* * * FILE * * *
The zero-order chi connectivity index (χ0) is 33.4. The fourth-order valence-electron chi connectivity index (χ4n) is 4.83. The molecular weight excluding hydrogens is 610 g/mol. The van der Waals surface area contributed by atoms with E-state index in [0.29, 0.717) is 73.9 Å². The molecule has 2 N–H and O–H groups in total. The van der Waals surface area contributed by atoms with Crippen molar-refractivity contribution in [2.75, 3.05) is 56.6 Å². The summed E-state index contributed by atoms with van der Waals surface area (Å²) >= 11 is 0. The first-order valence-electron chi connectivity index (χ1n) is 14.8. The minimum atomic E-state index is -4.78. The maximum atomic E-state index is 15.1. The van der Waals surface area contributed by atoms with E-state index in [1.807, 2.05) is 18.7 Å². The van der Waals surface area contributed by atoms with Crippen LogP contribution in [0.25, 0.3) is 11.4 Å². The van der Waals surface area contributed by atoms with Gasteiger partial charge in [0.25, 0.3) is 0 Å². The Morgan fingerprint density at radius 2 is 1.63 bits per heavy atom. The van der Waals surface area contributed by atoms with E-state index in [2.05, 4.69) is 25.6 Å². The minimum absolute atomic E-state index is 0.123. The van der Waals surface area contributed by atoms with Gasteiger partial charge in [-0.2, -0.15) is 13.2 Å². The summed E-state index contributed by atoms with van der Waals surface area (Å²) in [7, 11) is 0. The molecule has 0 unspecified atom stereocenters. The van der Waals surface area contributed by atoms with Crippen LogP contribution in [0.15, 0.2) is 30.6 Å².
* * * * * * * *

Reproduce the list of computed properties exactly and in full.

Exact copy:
The zero-order chi connectivity index (χ0) is 33.4. The fourth-order valence-electron chi connectivity index (χ4n) is 4.83. The molecular weight excluding hydrogens is 610 g/mol. The van der Waals surface area contributed by atoms with E-state index in [0.29, 0.717) is 73.9 Å². The molecule has 2 N–H and O–H groups in total. The van der Waals surface area contributed by atoms with Crippen molar-refractivity contribution in [2.75, 3.05) is 56.6 Å². The summed E-state index contributed by atoms with van der Waals surface area (Å²) >= 11 is 0. The first-order valence-electron chi connectivity index (χ1n) is 14.8. The minimum atomic E-state index is -4.78. The maximum atomic E-state index is 15.1. The van der Waals surface area contributed by atoms with E-state index in [1.807, 2.05) is 18.7 Å². The van der Waals surface area contributed by atoms with Crippen LogP contribution in [0.25, 0.3) is 11.4 Å². The van der Waals surface area contributed by atoms with Gasteiger partial charge in [0.25, 0.3) is 0 Å². The Morgan fingerprint density at radius 2 is 1.63 bits per heavy atom. The van der Waals surface area contributed by atoms with E-state index in [2.05, 4.69) is 25.6 Å². The minimum absolute atomic E-state index is 0.123. The van der Waals surface area contributed by atoms with Gasteiger partial charge in [-0.2, -0.15) is 13.2 Å². The summed E-state index contributed by atoms with van der Waals surface area (Å²) in [7, 11) is 0. The molecule has 0 unspecified atom stereocenters. The van der Waals surface area contributed by atoms with Crippen LogP contribution in [0.15, 0.2) is 30.6 Å².